Rihanna is not the first artist to take legal action against Trump using music she created at his rallies.
Rihanna's legal team reportedly sent President TrumpDonald John TrumpTrump pauses Missouri campaign rally after woman collapses Fox News hosts join Trump on stage at Missouri campaign rally Nate Silver in final midterm projections: "Democrats need a couple of things to go wrong" to lose the House MORE a cease-and-desist letter after one of her songs was played during the president's rally in Chattanooga, Tenn., on Sunday. "Such use is therefore improper", the letter reads.
The nine-time Grammy victor is the latest artist attempting to bar the Republican president from using her music at his events.
Pharrell Williams also sent a cease-and-desist letter to Trump to stop using his 2013 hit Happy; Prince's estate wants the President to stop playing Purple Rain; Guns N' Roses doesn't want him playing Sweet Child Of Mine; and the Rolling Stones would like him to nix their hit You Can't Always Get What You Want.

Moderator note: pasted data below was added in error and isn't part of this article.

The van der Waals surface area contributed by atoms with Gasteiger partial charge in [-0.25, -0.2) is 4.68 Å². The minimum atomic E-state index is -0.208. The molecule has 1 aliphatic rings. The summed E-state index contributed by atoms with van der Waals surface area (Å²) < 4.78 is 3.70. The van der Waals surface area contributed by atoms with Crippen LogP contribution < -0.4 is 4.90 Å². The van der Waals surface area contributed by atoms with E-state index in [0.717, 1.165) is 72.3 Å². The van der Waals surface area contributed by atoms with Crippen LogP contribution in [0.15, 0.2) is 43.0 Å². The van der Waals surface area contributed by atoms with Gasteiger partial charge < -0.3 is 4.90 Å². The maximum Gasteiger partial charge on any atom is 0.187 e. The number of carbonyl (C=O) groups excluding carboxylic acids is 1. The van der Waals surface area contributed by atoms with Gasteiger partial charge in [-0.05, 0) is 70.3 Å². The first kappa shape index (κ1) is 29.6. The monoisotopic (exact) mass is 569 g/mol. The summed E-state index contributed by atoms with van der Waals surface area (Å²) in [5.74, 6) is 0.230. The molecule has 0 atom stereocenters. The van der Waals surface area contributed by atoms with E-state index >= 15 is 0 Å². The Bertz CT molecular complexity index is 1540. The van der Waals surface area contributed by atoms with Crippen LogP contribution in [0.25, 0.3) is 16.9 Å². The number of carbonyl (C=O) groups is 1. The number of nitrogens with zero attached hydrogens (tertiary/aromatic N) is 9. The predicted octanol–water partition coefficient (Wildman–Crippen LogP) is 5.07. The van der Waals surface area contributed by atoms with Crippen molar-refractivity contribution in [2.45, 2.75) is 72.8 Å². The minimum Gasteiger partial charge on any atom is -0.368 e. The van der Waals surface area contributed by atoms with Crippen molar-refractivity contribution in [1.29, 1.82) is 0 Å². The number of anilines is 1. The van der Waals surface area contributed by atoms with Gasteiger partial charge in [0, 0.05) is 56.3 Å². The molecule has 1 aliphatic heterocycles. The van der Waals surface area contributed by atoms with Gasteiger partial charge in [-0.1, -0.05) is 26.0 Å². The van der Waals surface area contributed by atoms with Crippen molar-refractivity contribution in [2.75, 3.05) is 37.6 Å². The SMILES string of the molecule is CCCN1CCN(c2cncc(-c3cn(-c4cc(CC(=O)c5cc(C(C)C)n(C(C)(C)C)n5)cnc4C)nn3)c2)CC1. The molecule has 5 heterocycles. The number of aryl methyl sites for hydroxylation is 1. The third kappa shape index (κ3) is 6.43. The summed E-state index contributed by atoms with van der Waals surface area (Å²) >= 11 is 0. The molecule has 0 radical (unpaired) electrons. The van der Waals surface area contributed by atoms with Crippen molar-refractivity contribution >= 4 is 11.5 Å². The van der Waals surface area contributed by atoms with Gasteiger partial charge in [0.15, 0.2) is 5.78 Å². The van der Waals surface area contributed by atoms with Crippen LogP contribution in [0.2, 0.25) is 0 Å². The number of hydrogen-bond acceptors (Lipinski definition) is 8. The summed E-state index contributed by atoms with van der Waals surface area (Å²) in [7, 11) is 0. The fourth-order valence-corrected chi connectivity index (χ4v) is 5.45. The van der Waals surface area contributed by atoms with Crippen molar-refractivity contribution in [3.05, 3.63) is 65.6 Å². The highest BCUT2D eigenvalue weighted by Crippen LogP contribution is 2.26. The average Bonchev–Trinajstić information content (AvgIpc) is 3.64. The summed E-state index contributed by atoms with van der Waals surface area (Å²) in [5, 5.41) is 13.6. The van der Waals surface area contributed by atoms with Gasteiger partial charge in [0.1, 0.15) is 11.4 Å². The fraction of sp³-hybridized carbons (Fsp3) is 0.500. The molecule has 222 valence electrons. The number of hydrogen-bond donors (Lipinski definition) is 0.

Rihanna responded by saying, "Not for much longer ... me nor my people would ever be at or around one of those tragic rallies, so thanks for the heads up philip!"
According to The American Society of Composers, Authors and Publishers (ASCAP), venues such as convention centres, arenas and hotels normally have public performance licenses, but they often exclude music used during conventions, expositions and political rallies.
In August Aerosmith's Steven Tyler contested that situation, citing the Lanham Act, which prohibits "any false designation or misleading description or representation of fact. likely to cause confusion.as to the affiliation, connection, or association of such person with another person".
"Just so ya know ..." He made his political perspective clear earlier in the week by tweeting, "Vote Blue".